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Ficus sycomorus, called the sycamore fig or the fig-mulberry (because the leaves resemble those of the mulberry), sycamore, or sycomore, is a fig species that has been cultivated since ancient times.

Ficus sycomorus
Ficus sycomorus 0003.jpg
Leaves and syconia of Ficus sycomorus
Scientific classification edit
Kingdom: Plantae
Clade: Angiosperms
Clade: Eudicots
Clade: Rosids
Order: Rosales
Family: Moraceae
Genus: Ficus
F. sycomorus
Binomial name
Ficus sycomorus
Zasieg ficus sycomorus distribution.png

The term sycamore spelled with an A has also been used for unrelated trees: the Great Maple, Acer pseudoplatanus, or plane trees, Platanus. The spelling "sycomore", with an O rather than an A as the second vowel is, if used, specific to Ficus sycomorus.[1][2]


Ficus sycomorus is native to Africa south of the Sahel and north of the Tropic of Capricorn, also excluding the central-west rainforest areas. It also grows naturally in Lebanon, where Beirut's famous Gemmayzeh Street is derived from the tree's Arabic name, Gemmayz; in the southern Arabian Peninsula; in Cyprus; in very localised areas in Madagascar; and as a naturalised species in Israel, Palestine and Egypt. In its native habitat, the tree is usually found in rich soils along rivers and in mixed woodlands.


Ficus sycomorus grows to 20 m tall and has a considerable spread as can be seen from the photograph below left, with a dense round crown of spreading branches[clarification needed]. The leaves are heart-shaped with a round apex, 14 cm long by 10 cm wide, and arranged spirally around the twig. They are dark green above and lighter with prominent yellow veins below, and both surfaces are rough to the touch. The petiole is 0.5–3 cm long and pubescent. The fruit is a large edible fig, 2–3 cm in diameter, ripening from buff-green to yellow or red. They are borne in thick clusters on long branchlets or the leaf axil. Flowering and fruiting occurs year-round, peaking from July to December. The bark is green-yellow to orange and exfoliates in papery strips to reveal the yellow inner bark. Like all other figs, it contains a latex.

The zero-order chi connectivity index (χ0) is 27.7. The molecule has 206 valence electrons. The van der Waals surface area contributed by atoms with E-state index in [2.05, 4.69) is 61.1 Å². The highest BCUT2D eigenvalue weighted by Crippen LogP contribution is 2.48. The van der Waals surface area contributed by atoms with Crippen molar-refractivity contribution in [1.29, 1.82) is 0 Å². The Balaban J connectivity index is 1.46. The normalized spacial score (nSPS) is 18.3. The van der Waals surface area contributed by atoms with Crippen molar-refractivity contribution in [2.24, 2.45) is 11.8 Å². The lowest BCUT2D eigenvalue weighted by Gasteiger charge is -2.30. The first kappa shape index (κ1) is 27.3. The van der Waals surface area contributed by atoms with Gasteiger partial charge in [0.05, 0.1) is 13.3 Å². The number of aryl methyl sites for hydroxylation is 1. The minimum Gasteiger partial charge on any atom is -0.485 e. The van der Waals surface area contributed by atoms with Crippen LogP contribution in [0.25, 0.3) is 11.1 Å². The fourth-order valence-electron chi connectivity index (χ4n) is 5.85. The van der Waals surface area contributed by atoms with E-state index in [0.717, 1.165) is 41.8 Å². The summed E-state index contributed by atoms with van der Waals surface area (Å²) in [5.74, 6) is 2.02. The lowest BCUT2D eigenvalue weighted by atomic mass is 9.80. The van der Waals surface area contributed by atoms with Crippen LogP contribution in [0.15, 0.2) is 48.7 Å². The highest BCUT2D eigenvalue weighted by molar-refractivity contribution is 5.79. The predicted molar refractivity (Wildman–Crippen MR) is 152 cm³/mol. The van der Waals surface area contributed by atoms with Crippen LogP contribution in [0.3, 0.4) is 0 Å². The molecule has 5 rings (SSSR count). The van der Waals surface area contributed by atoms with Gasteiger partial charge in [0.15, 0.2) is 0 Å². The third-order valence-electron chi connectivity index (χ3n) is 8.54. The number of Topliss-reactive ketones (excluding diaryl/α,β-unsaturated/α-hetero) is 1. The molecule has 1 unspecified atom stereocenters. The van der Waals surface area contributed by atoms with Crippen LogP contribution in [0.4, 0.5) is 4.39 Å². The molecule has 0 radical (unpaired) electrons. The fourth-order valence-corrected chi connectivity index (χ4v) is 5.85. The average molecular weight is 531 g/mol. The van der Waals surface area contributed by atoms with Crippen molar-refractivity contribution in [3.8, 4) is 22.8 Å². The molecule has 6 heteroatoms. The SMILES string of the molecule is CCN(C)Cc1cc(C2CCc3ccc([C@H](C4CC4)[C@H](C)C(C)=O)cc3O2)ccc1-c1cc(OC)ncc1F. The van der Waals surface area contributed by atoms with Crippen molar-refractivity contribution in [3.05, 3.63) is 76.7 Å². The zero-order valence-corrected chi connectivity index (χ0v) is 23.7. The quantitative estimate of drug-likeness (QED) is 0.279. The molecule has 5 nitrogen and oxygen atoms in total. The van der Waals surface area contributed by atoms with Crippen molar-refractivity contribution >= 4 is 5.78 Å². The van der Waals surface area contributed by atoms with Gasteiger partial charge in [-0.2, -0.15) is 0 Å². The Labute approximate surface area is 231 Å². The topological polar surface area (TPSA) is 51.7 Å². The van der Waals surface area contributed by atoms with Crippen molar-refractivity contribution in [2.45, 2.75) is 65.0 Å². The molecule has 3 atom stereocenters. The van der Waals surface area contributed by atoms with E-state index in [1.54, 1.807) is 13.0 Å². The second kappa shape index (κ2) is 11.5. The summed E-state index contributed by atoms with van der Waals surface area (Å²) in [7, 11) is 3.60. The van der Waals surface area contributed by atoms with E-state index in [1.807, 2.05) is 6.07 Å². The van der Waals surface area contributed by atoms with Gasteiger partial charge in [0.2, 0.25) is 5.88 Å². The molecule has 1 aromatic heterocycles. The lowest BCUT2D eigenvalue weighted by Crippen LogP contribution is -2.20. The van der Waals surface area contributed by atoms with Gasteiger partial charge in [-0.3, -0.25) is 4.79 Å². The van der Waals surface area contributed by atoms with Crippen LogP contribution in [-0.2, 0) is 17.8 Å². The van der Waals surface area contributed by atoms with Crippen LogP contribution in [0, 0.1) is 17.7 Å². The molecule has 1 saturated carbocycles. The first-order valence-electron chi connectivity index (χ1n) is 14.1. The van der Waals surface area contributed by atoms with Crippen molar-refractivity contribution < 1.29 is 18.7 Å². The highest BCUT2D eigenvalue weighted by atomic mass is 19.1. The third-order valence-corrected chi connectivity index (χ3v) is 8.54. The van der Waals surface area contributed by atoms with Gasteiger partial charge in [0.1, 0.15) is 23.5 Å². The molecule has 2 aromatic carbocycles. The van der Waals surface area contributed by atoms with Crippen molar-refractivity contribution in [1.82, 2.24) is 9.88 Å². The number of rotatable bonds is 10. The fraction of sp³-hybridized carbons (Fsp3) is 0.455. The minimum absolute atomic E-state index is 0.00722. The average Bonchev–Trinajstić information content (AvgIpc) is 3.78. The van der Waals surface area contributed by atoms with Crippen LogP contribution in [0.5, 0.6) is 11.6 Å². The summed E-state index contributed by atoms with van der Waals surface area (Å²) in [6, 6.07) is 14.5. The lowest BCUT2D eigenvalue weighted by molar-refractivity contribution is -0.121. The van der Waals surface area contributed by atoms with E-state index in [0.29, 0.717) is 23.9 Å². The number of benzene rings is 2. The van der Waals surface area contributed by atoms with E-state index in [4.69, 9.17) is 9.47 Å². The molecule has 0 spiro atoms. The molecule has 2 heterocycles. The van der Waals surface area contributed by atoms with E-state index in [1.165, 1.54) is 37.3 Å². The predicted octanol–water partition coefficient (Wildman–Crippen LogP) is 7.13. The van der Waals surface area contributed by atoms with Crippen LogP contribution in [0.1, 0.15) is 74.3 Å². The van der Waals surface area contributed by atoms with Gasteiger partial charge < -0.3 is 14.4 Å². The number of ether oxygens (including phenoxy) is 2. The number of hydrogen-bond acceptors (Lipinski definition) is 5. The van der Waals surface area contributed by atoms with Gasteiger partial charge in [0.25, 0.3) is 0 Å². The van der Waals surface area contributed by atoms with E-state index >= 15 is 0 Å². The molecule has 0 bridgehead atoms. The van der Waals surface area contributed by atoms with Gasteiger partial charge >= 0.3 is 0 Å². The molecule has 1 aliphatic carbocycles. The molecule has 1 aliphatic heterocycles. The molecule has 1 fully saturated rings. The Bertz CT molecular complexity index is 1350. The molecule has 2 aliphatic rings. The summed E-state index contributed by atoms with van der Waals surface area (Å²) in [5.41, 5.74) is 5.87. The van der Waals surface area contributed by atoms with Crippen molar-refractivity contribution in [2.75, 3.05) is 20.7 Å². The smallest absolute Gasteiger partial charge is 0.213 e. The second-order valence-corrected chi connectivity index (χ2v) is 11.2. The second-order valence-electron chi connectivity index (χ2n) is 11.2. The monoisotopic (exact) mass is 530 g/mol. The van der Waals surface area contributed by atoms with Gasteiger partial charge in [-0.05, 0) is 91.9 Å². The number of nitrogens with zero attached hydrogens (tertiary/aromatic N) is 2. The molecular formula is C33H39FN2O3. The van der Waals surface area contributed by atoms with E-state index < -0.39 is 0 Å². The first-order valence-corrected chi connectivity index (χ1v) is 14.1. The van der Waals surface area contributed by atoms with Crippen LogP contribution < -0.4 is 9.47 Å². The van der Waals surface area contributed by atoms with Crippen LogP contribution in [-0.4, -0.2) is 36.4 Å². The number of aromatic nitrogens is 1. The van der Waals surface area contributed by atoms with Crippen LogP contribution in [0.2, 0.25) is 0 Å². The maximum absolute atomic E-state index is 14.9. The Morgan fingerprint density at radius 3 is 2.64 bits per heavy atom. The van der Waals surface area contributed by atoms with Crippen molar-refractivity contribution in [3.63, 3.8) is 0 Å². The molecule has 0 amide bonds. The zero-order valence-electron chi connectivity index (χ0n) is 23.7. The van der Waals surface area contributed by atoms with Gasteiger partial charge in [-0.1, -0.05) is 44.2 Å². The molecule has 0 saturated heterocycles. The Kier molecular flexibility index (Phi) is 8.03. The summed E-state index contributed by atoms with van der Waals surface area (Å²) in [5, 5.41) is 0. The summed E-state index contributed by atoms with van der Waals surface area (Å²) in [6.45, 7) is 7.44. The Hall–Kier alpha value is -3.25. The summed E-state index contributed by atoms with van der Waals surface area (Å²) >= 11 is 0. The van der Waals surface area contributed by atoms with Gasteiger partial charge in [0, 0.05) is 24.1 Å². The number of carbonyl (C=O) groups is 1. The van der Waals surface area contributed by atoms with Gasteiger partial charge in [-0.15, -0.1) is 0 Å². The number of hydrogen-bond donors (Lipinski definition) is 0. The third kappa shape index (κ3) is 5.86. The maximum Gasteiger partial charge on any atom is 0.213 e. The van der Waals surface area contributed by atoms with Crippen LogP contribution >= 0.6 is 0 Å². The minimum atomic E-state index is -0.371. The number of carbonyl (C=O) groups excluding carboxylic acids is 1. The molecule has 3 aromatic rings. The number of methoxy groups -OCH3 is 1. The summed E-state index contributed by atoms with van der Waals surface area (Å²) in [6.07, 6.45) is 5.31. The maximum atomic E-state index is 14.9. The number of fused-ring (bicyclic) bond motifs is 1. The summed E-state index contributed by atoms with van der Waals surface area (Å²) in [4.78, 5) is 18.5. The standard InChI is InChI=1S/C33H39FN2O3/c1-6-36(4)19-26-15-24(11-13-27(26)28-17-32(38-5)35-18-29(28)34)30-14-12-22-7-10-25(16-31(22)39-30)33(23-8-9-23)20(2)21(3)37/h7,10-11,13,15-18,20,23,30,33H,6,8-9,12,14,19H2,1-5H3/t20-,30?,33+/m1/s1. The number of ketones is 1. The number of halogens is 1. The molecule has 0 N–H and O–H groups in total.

Ficus sycomorus in Ethiopia

According to botanists Daniel Zohary (b. 1926) and Maria Hopf (1914–2008),[citation needed] the ancient Egyptians cultivated this species "almost exclusively."[clarification needed] Remains of F. sycomorus begin to appear in predynastic levels and in quantity from the start of the third millennium BC. It was the ancient Egyptian Tree of Life.[3] Zohary and Hopf note that "the fruit and the timber, and sometimes even the twigs, are richly represented in the tombs of the Egyptian Early, Middle and Late Kingdoms." In numerous cases the parched fruiting bodies, known as sycons, "bear characteristic gashing marks indicating that this art, which induces ripening, was practised in Egypt in ancient times."[4]

Although this species of fig requires the presence of the symbiotic wasp Ceratosolen arabicus to reproduce sexually, and this insect is extinct in Egypt, Zohay and Hopf have no doubt that Egypt was "the principal area of sycamore fig development."[clarification needed] Some of the caskets of mummies in Egypt are made from the wood of this tree. In tropical areas where the wasp is common, complex mini-ecosystems involving the wasp, nematodes, other parasitic wasps, and various larger predators revolve around the life cycle of the fig. The trees' random production of fruit in such environments assures its constant attendance by the insects and animals which form this ecosystem.